Speak low when you speak, love
Our summer day withers away too soon, too soon
Speak low when you speak, love
Our moment is swift
Like ships adrift we’re swept apart too soon
~ Speak Low (1943)
Anyone who’s watched a Christian Petzold film already knows that he crafts fascinating almost spellbinding films, and that quality rests greatly on the laurels of Nina Hoss. Phoenix is yet another film that is a mesmerizing enigma.
It’s positively entrancing with its pacing — where you almost get lost within its minutes. Because although time never moves fast you quickly lose track as the mind is soon overwhelmed with a plethora of questions. In fact, all the time while you’re watching it all you can do is question. Implausibilities all but fade away in the presence of such uncertainty. If anything they get lost in the rubble.
It feels as if we’re trying to construct our own truth, which is almost maddeningly impossible, because none of these characters seem ready to divulge any information. The past is a black shroud that everyone is reluctant to talk about. It makes sense because that soon after what do you say about the Holocaust? How do you cope or even begin to acknowledge the horrors that went on? It’s only 50, 60, 70 years later that we’ve finally been able to broach the subject as outsiders — people who did not experience those events firsthand. It’s easier for us to try and talk about it, because we can never fully comprehend the climate. What would we have done? What would have happened to us? What would our lives have looked like in the aftermath?
The characters in Phoenix are beings in that post-war wasteland with specters hanging over them, and lives scarred by pain and suffering. They’re trying to salvage their existences the best they can, but they’re hardly existing as they did before the war. But allow me to backtrack for a moment.
Nelly (Nina Hoss) is physically maimed so horribly that her face is constantly covered in bloody bandages. Petzold does us a favor by not showing her visage before she gets reconstructive surgery. Like the shadow of the Holocaust we are forced to imagine it on our own which is far more powerful. This is what her face looks like and this is perhaps how it happened.
What we do know is that she was arrested on October 4th 1944 and her husband Johnny was as well. But Nelly’s faithful friend and guardian angel Lene says that he betrayed her. That’s what she believes, and yet upon hearing this news it hardly alters Nelly’s response. She’s still intent on finding him, and picking up all the pieces. When she has a little more strength she begins wandering about the American sector looking for any signs of her former beau.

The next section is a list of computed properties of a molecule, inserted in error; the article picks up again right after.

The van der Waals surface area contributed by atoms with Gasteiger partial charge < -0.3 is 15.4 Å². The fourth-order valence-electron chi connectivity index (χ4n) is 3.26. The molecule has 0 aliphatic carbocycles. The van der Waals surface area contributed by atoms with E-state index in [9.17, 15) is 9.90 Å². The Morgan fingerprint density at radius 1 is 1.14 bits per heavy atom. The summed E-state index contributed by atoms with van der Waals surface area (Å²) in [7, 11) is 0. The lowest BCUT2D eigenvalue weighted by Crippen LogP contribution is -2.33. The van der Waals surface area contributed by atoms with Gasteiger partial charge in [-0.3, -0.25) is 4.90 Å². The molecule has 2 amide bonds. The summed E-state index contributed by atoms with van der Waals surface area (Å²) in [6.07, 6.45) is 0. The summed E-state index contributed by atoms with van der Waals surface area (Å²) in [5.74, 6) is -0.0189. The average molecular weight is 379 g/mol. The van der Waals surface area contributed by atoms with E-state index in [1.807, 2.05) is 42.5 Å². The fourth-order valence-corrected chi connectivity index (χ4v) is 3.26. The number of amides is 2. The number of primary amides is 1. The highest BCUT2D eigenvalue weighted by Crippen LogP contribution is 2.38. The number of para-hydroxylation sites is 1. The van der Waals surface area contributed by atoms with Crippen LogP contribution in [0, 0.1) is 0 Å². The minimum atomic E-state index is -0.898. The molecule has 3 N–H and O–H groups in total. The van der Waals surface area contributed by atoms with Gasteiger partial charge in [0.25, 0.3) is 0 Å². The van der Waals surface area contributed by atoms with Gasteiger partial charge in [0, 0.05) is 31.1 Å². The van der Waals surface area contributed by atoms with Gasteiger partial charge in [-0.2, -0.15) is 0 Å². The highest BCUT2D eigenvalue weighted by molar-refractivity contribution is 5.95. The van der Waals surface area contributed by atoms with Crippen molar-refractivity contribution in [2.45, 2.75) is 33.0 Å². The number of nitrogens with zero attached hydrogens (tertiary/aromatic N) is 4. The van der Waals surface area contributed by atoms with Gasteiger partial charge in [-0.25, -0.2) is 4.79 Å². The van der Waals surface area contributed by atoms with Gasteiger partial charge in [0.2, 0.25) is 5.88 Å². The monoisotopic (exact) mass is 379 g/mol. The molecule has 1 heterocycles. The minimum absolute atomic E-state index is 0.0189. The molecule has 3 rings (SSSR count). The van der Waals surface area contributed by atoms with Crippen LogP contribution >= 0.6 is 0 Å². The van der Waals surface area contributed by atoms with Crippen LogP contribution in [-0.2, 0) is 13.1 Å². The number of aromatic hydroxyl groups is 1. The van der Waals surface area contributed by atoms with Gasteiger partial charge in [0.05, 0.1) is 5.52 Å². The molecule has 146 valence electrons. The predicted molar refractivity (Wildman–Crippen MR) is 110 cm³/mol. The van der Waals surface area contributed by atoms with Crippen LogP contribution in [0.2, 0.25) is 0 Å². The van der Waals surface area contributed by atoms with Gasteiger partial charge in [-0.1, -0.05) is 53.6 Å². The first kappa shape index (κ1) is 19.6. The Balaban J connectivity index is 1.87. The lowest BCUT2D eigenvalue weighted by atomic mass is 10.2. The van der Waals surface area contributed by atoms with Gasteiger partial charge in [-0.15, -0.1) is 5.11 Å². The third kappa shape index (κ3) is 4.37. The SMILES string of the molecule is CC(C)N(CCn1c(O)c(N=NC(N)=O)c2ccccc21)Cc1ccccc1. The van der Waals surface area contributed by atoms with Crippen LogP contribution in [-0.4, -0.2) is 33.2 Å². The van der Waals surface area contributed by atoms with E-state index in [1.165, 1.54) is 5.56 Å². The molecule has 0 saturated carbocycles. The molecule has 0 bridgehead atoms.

It turns out that Johnny works as a waiter in a cabaret Hall called Phoenix. When he first sets eyes on Nelly — it’s not his wife that he sees, but a wonderful impostor. She’s a woman who is strikingly similar, but her face is different. She’s the perfect accomplice as Johnny, or Johannes as he now goes, tries to secure his dead wife’s assets.
What follows is his mission to make her into his old wife. In many ways it works as an inversion of the Veritgo conundrum. He thinks he’s making this woman into his deceased wife, and he coaches, dresses, and shapes her more in the image of Nelly. However, this hardly feels like an obsessive desire of dashed love, but a project to get him closer to his final goal. It’s not that sentimental, but Nelly follows along with the whole thing benevolently. To be close to Johnny is enough. But how does she even begin to break the news? Perhaps most frightening of all what will Johnny’s reaction be? After all, the wartime has changed them both.
So if you want to break it down to its most basic roots, Phoenix feels rather like a Holocaust film meeting Vertigo. But in essence, it defies that type of simple categorization. It lacks the odious horror of flashbacks and the glossy Hollywood production values of the latter. It fills its own niche altogether that even channels some of the darkness of noir. And there is no cathartic moment of emotional release. Instead, we are forced to watch as the characters bury their thoughts and feelings deeper and deeper. Perhaps they lie there somewhere under the surface. However, these are not histrionic people. They feel common and everyday led by the performances of Hoss and Ronald Zehrfeld.
In this way the performances are muted and repressed. In fact, there is little headway in the film and few epiphanies until the very end. That’s when for a few brief solitary moments things fall into place. We don’t know what will happen afterwards, and in a way we are suspended in the moment — left to ponder so many things. You could either make the case that Phoenix has shallow characters, or that there is so much depth within them that we cannot even begin to understand — like icebergs still partially submerged.
Many wonderful films lose so much of their magic, because they dispel too much — give away too many of their hard fought secrets. But Phoenix makes us work through everything, and it can be hard going certainly, and yet it is a thoroughly gratifying experience. We watch movies to be moved. We watch movies to be perplexed. We watch movies to acknowledge our wonderment in the human condition, because it is a complex quandary that continually reveals new bits of enlightenment. Phoenix might leave us with more riddles than answers, and we should be content in that reality. That’s part of the magic.Like the mythical Phoenix of old, in a way these characters try and die to their old selves, and rise out of the ashes a new. Life is never that easy — always being clouded by doubts as our pasts come back to haunt us. It’s how we deal with that past that matters most.